For most prospects, the vast majority of them, a promotion comes with an acclimation period. The stats take a dip, the player learns what adjustments he has to make, and he either makes them and succeeds, or doesn’t and fizzles.
That’s usually the process. For Michael Baumann, it was the opposite. And that’s good news for the Orioles.
The 24-year-old right-hander was pretty good at the start of the year with High-A Frederick, pitching to a 3.83 ERA in 11 starts while posting a 1-4 record (understandable, since the Keys were a last-place team) and an impressive .203 batting average against.
Baumann then got the call-up to Double-A Bowie, and a good year became a great one. Everything improved: the ERA dropped to 2.31 in 13 appearances (11 starts), the record improved to 6-2, the opponents’ average shriveled to .186 and the WHIP, 1.19 in Frederick, was a 0.94 with the Eastern League finalists. He even threw in a no-hitter for good measure, a 10-strikeout gem on July 16 against the Harrisburg Senators.
All in all, Baumann went 7-6 with a 2.98 ERA, .194 average against, 1.05 WHIP and 142 strikeouts in 124 innings across the two tiers, staying healthy at each level. He’s now the club’s No. 9 prospect, marking a rebound after going from a ranking of 11th in 2017 to 21st in 2018.
It was a great development for the pitcher, who was taken in the third round in 2017 out of Jacksonville University. Baumann has had success at each of his stops in the Orioles’ system; he was 4-2 with a 1.31 ERA in Aberdeen in his pro debut in 2017, and he went 13-5 with a 3.17 ERA across both Delmarva and Frederick in 2018.
Without question, 2019 was a big step forward, particularly in how Baumann seamlessly adjusted to the stiffer competition in Double-A. He was an anchor in the rotation for a Baysox team that came within two games of an Eastern League championship, and he was consistent, only once allowing more than three earned runs in a start. When at his best, he was exceptional — see the aforementioned no-hitter.
According to his scouting report on MLB.com, Baumann’s size stands out, and combines with a fastball that he can ratchet up to 96 or 97 miles per hour to create the classic power pitcher mold. According to the report, his fastball has “a ton of late life,” and he has a good assortment of off-speed and breaking pitches with a curveball, a hard slider that can he can throw in the low 90s, and a changeup that’s getting better.
That’s the good — along with the stats at the Double-A level. Baumann was rarely hit, rarely hit hard, and his control got better as he went from walking 4 per nine innings to walking 2.7.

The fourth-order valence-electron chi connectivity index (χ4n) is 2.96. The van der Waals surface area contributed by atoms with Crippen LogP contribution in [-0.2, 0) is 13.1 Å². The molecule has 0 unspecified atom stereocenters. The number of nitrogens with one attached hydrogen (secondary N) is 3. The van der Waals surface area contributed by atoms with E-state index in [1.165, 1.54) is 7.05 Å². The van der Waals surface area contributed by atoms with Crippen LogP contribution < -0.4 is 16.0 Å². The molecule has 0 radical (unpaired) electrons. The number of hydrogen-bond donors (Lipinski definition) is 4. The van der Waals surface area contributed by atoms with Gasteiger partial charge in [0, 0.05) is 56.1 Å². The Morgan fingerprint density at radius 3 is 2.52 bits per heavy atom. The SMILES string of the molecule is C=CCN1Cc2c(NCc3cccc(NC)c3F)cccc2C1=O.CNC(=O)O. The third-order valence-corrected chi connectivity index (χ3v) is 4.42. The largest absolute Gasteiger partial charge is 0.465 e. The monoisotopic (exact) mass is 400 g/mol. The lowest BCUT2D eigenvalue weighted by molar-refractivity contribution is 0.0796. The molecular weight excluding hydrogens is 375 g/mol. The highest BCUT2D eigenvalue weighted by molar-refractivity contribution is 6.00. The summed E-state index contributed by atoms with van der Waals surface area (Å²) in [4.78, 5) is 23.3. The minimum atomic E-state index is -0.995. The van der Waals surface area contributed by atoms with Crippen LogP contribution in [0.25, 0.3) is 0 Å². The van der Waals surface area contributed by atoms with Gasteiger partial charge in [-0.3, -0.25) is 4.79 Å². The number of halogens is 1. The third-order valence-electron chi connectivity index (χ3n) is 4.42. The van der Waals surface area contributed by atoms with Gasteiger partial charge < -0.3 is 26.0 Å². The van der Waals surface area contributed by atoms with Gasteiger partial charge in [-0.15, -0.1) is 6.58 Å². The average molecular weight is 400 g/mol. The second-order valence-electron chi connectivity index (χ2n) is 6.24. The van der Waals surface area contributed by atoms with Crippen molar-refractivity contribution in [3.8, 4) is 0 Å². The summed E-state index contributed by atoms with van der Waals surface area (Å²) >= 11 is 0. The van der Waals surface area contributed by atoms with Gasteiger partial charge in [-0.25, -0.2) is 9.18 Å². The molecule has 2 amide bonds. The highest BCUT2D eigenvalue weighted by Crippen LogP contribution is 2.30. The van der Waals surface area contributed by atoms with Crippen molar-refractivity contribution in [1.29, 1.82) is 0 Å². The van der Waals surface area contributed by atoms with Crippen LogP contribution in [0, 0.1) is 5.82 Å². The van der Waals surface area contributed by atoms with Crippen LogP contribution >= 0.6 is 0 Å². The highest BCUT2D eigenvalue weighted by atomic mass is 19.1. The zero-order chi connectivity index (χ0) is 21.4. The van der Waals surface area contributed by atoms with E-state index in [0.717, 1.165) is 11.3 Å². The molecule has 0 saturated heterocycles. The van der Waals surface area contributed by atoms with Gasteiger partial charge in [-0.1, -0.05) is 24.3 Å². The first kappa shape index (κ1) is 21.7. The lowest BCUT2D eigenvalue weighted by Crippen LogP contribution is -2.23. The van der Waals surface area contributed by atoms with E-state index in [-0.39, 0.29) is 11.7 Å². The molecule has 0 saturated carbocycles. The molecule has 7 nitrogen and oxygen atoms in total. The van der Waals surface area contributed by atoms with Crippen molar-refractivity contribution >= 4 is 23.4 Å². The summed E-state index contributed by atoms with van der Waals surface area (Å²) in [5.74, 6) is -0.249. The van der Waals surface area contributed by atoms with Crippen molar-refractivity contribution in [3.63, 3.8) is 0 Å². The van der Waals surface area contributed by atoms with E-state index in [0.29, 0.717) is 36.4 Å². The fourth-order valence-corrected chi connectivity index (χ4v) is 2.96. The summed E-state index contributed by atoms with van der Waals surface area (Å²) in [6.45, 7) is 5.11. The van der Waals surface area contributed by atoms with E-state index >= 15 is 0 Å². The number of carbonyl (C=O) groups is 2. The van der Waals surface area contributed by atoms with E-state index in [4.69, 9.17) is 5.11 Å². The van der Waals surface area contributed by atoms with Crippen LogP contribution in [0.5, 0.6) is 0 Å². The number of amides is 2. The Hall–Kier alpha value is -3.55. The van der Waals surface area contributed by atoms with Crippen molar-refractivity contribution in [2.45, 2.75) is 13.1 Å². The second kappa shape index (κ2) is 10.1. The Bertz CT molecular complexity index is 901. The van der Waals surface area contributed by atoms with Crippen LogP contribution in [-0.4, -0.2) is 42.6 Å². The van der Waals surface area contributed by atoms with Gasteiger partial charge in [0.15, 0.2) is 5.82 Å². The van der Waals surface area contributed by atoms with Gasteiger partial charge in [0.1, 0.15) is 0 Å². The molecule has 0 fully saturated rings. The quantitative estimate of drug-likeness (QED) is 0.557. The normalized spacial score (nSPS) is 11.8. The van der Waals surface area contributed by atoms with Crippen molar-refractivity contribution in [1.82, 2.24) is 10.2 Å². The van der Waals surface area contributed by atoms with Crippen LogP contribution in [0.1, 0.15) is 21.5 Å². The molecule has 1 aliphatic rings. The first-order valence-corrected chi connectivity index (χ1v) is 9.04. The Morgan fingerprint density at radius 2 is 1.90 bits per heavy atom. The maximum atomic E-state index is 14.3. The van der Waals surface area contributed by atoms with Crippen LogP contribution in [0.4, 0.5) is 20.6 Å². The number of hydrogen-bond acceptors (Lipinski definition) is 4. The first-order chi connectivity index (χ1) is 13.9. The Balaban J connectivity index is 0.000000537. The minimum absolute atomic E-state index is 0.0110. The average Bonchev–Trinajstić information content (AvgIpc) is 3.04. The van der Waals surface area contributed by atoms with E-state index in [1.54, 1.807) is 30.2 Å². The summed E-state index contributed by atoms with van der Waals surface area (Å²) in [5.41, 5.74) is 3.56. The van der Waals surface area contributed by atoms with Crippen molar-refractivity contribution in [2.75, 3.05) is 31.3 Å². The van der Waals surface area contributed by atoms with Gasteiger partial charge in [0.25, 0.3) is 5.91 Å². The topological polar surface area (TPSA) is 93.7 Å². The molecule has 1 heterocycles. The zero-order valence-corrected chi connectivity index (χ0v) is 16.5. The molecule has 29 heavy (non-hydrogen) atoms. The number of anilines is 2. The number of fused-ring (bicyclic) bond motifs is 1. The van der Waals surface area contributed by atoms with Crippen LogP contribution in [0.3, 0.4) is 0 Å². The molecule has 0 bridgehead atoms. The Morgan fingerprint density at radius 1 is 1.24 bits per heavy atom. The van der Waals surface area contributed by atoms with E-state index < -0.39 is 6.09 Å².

There are some “yeah, buts” in the mix here, though. One is Baumann’s motion, which his report indicates could be troublesome going forward:
Baumann misses his share of bats, although the effort in his delivery, along with his longer arm action, does raise questions about his ultimate command profile.
Another area where Baumann could improve is in the punchout department. Strikeouts were the one area in which the stronger competition made its presence felt; after striking out 77 in 54 innings at Frederick (12.83 per 9), he whiffed “only” 65 in 70 innings for Bowie. Certainly not a bad ratio, but his coaches and the Orioles’ front office would certainly like to see that number over a strikeout per inning while he’s in the minors.
Baumann’s exceptional 2019 keeps him on the fast track to the majors, but it’s still a guessing game as to when he’ll arrive. The MLB scouting report puts his ETA at 2020, but Fangraphs puts it at 2021. At this point, it’s hard to imagine him beginning next year with the big club. He’s indicated that he’s plenty ready for a higher level, but Bowie to Baltimore is a big jump, and perhaps too big unless the prospect in question is a high draft pick and mature beyond his years.
Certainly, though, a call-up to Triple-A Norfolk at either the start of 2020 or shortly after would make sense, and if he’s acing that challenge as well, the team might not wait too long to give him a shot in Camden Yards. With the state of the Orioles’ rotation, there aren’t exactly too many entrenched starters blocking him provided he’s showing he can handle the jump.